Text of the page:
Pay off new purchases interest-fee during the grace period. A helpful feature provided by credit cards is a grace period. During this period of at least 21 days, you can pay off your balance interest-free. That’s compared to a business loan which charges interest every month.

Build your business credit score. If your business is just starting out, you may not have a business credit score or may have a low score. Using a business credit card responsibly is a great way to build credit for your business. Plus, it’ll help you in the long run when you need to apply for another credit card or loan.


High, variable interest rates and fees. Most business credit cards have variable interest rates. That means they vary with the prime rate. When the prime rate increases, odds are your credit card’s interest rate will increase as well. It’s rare to find a business credit card with a fixed interest rate. We analyzed the APRs on 50 business cards and found the average APR is 19.65%. In addition to interest rates, business credit cards have numerous fees that you may incur, depending on your actions.

Here are some actions that may cause you to be charged a fee:

Action Typical fee (from our partner cards)
Opening a card with an annual fee $95 a year
Paying late or missing a payment Up to $38
Taking out a cash advance 3%-5% of each advance
Completing a balance transfer 3%-5% of each transfer

Business owners are personally liable for charges. While there’s no collateral required for a business credit card, you will be personally liable for any charges you make. In addition, if you give out employee cards, you’re also liable for their spending. However, many cards allow you to track employee purchases and set spending limits. When you apply for a business credit card, there’s often a disclaimer in the terms and conditions stating your personal liability.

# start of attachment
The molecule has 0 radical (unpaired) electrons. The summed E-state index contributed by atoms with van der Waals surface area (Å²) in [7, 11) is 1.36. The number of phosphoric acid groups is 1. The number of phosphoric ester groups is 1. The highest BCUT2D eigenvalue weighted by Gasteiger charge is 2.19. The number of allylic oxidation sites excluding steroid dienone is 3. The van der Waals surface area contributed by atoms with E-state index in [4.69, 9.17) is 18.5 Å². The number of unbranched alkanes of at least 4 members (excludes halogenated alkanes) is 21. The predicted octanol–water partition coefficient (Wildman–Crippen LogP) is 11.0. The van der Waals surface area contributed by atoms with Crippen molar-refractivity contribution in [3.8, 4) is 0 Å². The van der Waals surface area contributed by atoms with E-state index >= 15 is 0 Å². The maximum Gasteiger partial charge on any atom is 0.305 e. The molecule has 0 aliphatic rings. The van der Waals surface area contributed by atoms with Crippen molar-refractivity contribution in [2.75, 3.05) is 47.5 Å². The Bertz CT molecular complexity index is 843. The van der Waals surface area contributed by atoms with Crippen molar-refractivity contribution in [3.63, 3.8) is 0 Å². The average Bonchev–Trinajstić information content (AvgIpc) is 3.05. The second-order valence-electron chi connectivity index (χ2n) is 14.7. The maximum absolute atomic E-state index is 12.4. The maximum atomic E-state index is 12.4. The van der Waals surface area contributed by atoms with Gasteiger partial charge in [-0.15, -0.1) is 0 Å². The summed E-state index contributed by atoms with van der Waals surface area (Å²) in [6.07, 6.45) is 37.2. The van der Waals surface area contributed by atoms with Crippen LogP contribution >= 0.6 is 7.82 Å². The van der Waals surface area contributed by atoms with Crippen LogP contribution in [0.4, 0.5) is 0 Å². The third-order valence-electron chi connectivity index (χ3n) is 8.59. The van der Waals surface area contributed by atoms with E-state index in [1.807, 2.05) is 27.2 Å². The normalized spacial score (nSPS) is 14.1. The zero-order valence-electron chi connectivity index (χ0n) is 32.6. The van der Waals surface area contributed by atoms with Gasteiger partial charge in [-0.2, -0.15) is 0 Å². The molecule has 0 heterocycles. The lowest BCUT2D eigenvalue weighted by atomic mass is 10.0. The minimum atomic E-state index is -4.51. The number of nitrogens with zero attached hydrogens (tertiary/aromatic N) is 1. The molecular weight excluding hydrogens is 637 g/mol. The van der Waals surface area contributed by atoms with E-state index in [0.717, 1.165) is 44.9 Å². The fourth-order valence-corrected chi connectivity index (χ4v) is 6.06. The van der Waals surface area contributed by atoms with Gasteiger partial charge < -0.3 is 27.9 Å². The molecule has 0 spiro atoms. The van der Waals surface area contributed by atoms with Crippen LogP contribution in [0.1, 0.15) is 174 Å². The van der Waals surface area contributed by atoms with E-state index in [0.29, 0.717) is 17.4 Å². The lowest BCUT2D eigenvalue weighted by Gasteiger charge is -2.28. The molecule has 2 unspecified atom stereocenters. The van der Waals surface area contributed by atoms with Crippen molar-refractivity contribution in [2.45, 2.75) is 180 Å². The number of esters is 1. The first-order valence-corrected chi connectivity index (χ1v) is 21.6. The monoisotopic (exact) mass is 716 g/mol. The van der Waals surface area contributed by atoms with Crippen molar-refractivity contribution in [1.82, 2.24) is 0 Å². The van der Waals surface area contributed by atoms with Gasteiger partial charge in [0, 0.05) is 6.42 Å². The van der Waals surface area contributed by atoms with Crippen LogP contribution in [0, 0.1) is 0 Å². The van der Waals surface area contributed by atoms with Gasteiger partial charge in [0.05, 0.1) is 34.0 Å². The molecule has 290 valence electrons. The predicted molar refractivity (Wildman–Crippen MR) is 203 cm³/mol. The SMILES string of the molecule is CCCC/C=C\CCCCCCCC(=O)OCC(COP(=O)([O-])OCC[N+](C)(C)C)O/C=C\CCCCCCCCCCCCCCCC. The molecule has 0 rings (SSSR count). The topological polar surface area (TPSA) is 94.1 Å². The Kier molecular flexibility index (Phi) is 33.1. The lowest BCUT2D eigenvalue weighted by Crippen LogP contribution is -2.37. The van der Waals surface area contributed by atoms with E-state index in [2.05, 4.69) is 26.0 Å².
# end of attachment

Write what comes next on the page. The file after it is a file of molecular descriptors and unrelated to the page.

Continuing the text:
Here’s an example: “… That the business entity and I, personally and in my individual capacity, will each be liable for all charges, fees, and finance charges on all of the cards and accounts issued pursuant to this request or any future requests to add additional cards or accounts.”

Can potentially hurt your personal credit, if misused. Since you’re personally liable for a business credit card, if the account becomes past due, your personal credit can be negatively impacted.

Read our guide on the best small business credit cards.

Business loan


Larger line of credit. Business loans have higher limits than business credit cards, and are more suited for large capital expenditures, such as purchasing real estate, equipment, vehicles or other pricey items. Small Business Association (SBA) loan amounts typically range from $25,000 to $5 million.

Long financing periods. If you need an extended amount of time to repay borrowed money, a business loan is your best bet. The repayment terms can range from five to 25 years, allowing you more time to pay off debt at a reasonable rate. To alleviate high monthly payments, you can opt for a longer term and lower monthly payments. Just know that you’ll end up paying more interest with a longer term.

Lower interest rate. SBA loans have lower interest rates than credit cards at around 6%-10% and are typically capped at the prime rate plus 2.25%, with lenders having the option to charge an additional 1% on loans under $50,000 and 2% on loans under $25,000. In comparison, business credit cards may have interest rates around 23%.


Stricter credit requirements. Applying for any type of credit isn’t easy, and business loans typically have tougher approval requirements than business credit cards. You’ll most likely need a good to excellent personal credit score and may need to provide additional financial documents during the application process. In addition, depending on the type of loan you apply for, you may need to make a down payment.

Collateral is often required. When you apply for a business loan, you may be asked to put up assets such as real estate, equipment or vehicles to secure your loan. In the event you default on your account and are unable to repay your loan, the lender may take your assets as collateral.

Longer to receive funds. Unlike a credit card that typically comes in the mail in seven to 10 business days and is ready to use, it can take a few weeks to receive funds from a business loan.

Compare small business loans at LendingTree, the parent company of CompareCards.